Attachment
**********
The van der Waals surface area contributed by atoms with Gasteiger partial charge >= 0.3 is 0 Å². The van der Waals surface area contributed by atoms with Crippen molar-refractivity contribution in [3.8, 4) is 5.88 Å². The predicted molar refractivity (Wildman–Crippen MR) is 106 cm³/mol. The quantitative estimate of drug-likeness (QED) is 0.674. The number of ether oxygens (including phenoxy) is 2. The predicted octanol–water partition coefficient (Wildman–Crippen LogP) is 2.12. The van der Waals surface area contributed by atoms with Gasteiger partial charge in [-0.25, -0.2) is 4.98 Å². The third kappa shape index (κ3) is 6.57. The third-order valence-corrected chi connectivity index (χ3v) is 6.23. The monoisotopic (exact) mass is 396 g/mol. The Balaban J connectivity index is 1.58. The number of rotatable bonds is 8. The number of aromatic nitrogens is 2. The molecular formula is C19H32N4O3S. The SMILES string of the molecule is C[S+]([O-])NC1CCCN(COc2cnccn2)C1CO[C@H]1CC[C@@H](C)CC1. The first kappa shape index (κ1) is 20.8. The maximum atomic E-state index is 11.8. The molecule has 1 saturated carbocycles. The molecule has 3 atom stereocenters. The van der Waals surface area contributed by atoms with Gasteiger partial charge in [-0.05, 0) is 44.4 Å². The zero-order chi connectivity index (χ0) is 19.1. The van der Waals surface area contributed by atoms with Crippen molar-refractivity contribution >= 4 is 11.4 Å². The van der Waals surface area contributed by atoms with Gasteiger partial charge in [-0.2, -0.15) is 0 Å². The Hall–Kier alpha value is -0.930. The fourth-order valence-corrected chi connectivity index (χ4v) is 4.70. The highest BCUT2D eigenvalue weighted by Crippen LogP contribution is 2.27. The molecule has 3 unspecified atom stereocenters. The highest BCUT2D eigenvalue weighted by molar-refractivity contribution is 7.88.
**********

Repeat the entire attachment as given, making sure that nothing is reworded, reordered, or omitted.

The van der Waals surface area contributed by atoms with Gasteiger partial charge >= 0.3 is 0 Å². The van der Waals surface area contributed by atoms with Crippen molar-refractivity contribution in [3.8, 4) is 5.88 Å². The predicted molar refractivity (Wildman–Crippen MR) is 106 cm³/mol. The quantitative estimate of drug-likeness (QED) is 0.674. The number of ether oxygens (including phenoxy) is 2. The predicted octanol–water partition coefficient (Wildman–Crippen LogP) is 2.12. The van der Waals surface area contributed by atoms with Gasteiger partial charge in [-0.25, -0.2) is 4.98 Å². The third kappa shape index (κ3) is 6.57. The third-order valence-corrected chi connectivity index (χ3v) is 6.23. The monoisotopic (exact) mass is 396 g/mol. The Balaban J connectivity index is 1.58. The number of rotatable bonds is 8. The number of aromatic nitrogens is 2. The molecular formula is C19H32N4O3S. The SMILES string of the molecule is C[S+]([O-])NC1CCCN(COc2cnccn2)C1CO[C@H]1CC[C@@H](C)CC1. The first kappa shape index (κ1) is 20.8. The maximum atomic E-state index is 11.8. The molecule has 1 saturated carbocycles. The molecule has 3 atom stereocenters. The van der Waals surface area contributed by atoms with Gasteiger partial charge in [-0.05, 0) is 44.4 Å². The zero-order chi connectivity index (χ0) is 19.1. The van der Waals surface area contributed by atoms with Crippen molar-refractivity contribution >= 4 is 11.4 Å². The van der Waals surface area contributed by atoms with Gasteiger partial charge in [-0.2, -0.15) is 0 Å². The Hall–Kier alpha value is -0.930. The fourth-order valence-corrected chi connectivity index (χ4v) is 4.70. The highest BCUT2D eigenvalue weighted by Crippen LogP contribution is 2.27. The molecule has 3 unspecified atom stereocenters. The highest BCUT2D eigenvalue weighted by molar-refractivity contribution is 7.88.